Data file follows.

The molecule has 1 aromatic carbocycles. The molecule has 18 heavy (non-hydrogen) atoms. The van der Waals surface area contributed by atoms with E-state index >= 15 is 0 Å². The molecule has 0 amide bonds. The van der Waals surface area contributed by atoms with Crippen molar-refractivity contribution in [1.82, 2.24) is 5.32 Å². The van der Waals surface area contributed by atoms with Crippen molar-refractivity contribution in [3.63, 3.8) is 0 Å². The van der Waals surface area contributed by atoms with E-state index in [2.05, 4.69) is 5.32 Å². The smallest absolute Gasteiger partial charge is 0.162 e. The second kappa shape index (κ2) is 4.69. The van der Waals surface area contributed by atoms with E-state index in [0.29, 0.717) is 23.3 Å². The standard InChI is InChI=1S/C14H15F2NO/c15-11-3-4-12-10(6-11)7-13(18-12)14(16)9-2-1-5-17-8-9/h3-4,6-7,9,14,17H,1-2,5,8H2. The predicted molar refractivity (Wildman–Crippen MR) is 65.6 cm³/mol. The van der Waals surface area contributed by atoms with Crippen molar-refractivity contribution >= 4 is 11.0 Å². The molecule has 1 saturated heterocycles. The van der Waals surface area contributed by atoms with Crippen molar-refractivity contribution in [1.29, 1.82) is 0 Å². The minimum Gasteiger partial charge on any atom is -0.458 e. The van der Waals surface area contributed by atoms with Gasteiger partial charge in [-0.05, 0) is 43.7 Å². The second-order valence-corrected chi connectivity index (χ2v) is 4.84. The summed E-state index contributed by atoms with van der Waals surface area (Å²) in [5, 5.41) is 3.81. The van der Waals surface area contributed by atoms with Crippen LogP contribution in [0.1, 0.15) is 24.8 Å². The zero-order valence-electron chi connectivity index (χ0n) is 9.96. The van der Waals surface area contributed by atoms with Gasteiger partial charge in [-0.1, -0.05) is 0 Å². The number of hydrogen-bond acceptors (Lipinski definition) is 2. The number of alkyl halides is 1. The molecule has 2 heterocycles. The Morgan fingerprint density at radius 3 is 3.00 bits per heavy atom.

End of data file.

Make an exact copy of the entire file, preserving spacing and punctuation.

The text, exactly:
The molecule has 1 aromatic carbocycles. The molecule has 18 heavy (non-hydrogen) atoms. The van der Waals surface area contributed by atoms with E-state index >= 15 is 0 Å². The molecule has 0 amide bonds. The van der Waals surface area contributed by atoms with Crippen molar-refractivity contribution in [1.82, 2.24) is 5.32 Å². The van der Waals surface area contributed by atoms with Crippen molar-refractivity contribution in [3.63, 3.8) is 0 Å². The van der Waals surface area contributed by atoms with E-state index in [2.05, 4.69) is 5.32 Å². The smallest absolute Gasteiger partial charge is 0.162 e. The second kappa shape index (κ2) is 4.69. The van der Waals surface area contributed by atoms with E-state index in [0.29, 0.717) is 23.3 Å². The standard InChI is InChI=1S/C14H15F2NO/c15-11-3-4-12-10(6-11)7-13(18-12)14(16)9-2-1-5-17-8-9/h3-4,6-7,9,14,17H,1-2,5,8H2. The predicted molar refractivity (Wildman–Crippen MR) is 65.6 cm³/mol. The van der Waals surface area contributed by atoms with Crippen molar-refractivity contribution >= 4 is 11.0 Å². The molecule has 1 saturated heterocycles. The van der Waals surface area contributed by atoms with Crippen molar-refractivity contribution in [1.29, 1.82) is 0 Å². The minimum Gasteiger partial charge on any atom is -0.458 e. The van der Waals surface area contributed by atoms with Gasteiger partial charge in [-0.05, 0) is 43.7 Å². The second-order valence-corrected chi connectivity index (χ2v) is 4.84. The summed E-state index contributed by atoms with van der Waals surface area (Å²) in [5, 5.41) is 3.81. The van der Waals surface area contributed by atoms with Crippen LogP contribution in [0.1, 0.15) is 24.8 Å². The zero-order valence-electron chi connectivity index (χ0n) is 9.96. The van der Waals surface area contributed by atoms with Gasteiger partial charge in [-0.1, -0.05) is 0 Å². The number of hydrogen-bond acceptors (Lipinski definition) is 2. The number of alkyl halides is 1. The molecule has 2 heterocycles. The Morgan fingerprint density at radius 3 is 3.00 bits per heavy atom.